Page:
Award-Winning Counselor Recognizes Teachers


Lisa Patrick

The Ashland Beacon


   When it came time for school to start back this year, things looked a little different. Teachers who have been teaching for years suddenly found themselves back on the same level as teachers who were starting their very first year. Heather Wells, the school counselor at Ponderosa Elementary, wanted to make a difference for the teachers in the school at the beginning of the year and reached out to local businesses for help.

   Wells contacted local businesses in the area explaining that she wanted to create gift bags to give to the teachers at Ponderosa Elementary before the start of the school year. She said that “I just want to give them something positive through all this craziness. I wanted them to feel special and important.” Wells said that she was “so humbled by the response” that she got from local businesses in their support of the teachers.

   When Wells began to pick up the bags, “I was blown away by everything that the businesses had contributed to the teachers at Ponderosa Elementary. As a counselor, part of what I do is build that community support with our school and our staff” and “if they needed anything from us, then we would do the same.”

   “It felt so special,” Wells continued, “to be able to post a shout out to those local businesses on our social media.” She said that “some of our teachers didn’t even know that they were around so it gave awareness to the business as well. We all kind of work together.”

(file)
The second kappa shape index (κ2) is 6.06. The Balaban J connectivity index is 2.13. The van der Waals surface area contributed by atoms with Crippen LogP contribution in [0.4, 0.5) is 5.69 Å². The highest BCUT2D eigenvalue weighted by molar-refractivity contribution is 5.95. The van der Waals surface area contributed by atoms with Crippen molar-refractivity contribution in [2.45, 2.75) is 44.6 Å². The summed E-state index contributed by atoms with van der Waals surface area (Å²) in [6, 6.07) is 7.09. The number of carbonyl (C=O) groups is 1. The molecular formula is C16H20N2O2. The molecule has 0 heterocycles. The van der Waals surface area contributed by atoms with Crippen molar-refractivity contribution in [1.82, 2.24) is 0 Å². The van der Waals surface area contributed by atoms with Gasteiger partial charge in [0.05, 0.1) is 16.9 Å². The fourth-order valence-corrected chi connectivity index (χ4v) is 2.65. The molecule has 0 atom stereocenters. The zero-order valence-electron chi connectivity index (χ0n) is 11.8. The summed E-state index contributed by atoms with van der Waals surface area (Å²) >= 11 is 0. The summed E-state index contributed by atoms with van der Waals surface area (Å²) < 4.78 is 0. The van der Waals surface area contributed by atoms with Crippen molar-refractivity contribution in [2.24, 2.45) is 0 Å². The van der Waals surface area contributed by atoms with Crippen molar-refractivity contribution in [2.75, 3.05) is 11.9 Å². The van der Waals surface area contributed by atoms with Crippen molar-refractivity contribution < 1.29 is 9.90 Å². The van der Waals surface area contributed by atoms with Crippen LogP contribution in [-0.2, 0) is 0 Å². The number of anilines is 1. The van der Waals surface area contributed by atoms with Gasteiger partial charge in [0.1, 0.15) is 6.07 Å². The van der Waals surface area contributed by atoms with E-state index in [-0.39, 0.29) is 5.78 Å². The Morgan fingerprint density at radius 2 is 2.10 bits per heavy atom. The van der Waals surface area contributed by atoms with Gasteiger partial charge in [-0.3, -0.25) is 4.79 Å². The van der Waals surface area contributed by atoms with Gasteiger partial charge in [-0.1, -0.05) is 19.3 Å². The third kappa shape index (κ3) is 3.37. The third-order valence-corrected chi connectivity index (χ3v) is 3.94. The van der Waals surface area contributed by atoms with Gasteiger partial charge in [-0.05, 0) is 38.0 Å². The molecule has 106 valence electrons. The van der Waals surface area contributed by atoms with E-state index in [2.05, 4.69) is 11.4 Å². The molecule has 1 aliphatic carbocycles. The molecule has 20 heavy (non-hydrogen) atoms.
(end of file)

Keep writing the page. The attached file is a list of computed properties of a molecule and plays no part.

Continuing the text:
Ponderosa Elementary has 49 staff members including all custodial, cafeteria, teachers, and office staff and four teachers that are teaching the virtual academy. Wells was able to present a bag to “every single person in our building and that was so rewarding to be able to do.” She explained that sometimes people lose sight of some of the people working behind the scenes but she calls them the “unsung heroes of the building.”

   Some of the businesses that Wells reached out to chose grade levels and sponsored the teachers that they were familiar with that taught a particular grade. Wells says that “once I saw what businesses picked a grade level or a specific area,” she was able to organize the bags of the people that were left. She numbered the leftover bags and had each staff choose a number. During the (outdoor) ceremony where the staff members were presented with their bags, Wells called a number and the staff member was able to come and choose a bag.

   Ponderosa Elementary has three male staff members. Wells created their bags and then “kept them to the side” away from the rest of the bags. Wells said she didn’t think that they “would want some of the things that businesses donated to women.”

   Inside the bags were items such as pens, notebooks, candy, gift cards from restaurants, candles, hand sanitizer, and masks which Wells refers to as “our new fashion statement.” Wells said that she did not look in all of the bags because businesses that sponsored bags themselves were responsible for packaging the gift bags. Wells says that “a lot of them did it so nicely that I didn’t want to mess them up.”

   Wells also spent this last week at a conference in Lexington held by the Kentucky School Counselors Association. During this conference, Wells was presented with the “Pamela Gabbard Emerging Leader Award.” Wells said that about a week before the conference, she got a message telling her that she had won the award. She said that her reaction was “this isn’t happening! I’m just a second year counselor and I’m a counselor in the middle of COVID. Are you sure?” The award is for new counselors that the K.S.C.A. “sees making an impact and changing the lives of their staff and students and community and advocating for school counselors.”

   “It is such an honor,” Wells said. “Even being new, I wanted to have people see it that way” and it was “very humbling” that they were able to recognize that she was still trying to make a difference during COVID.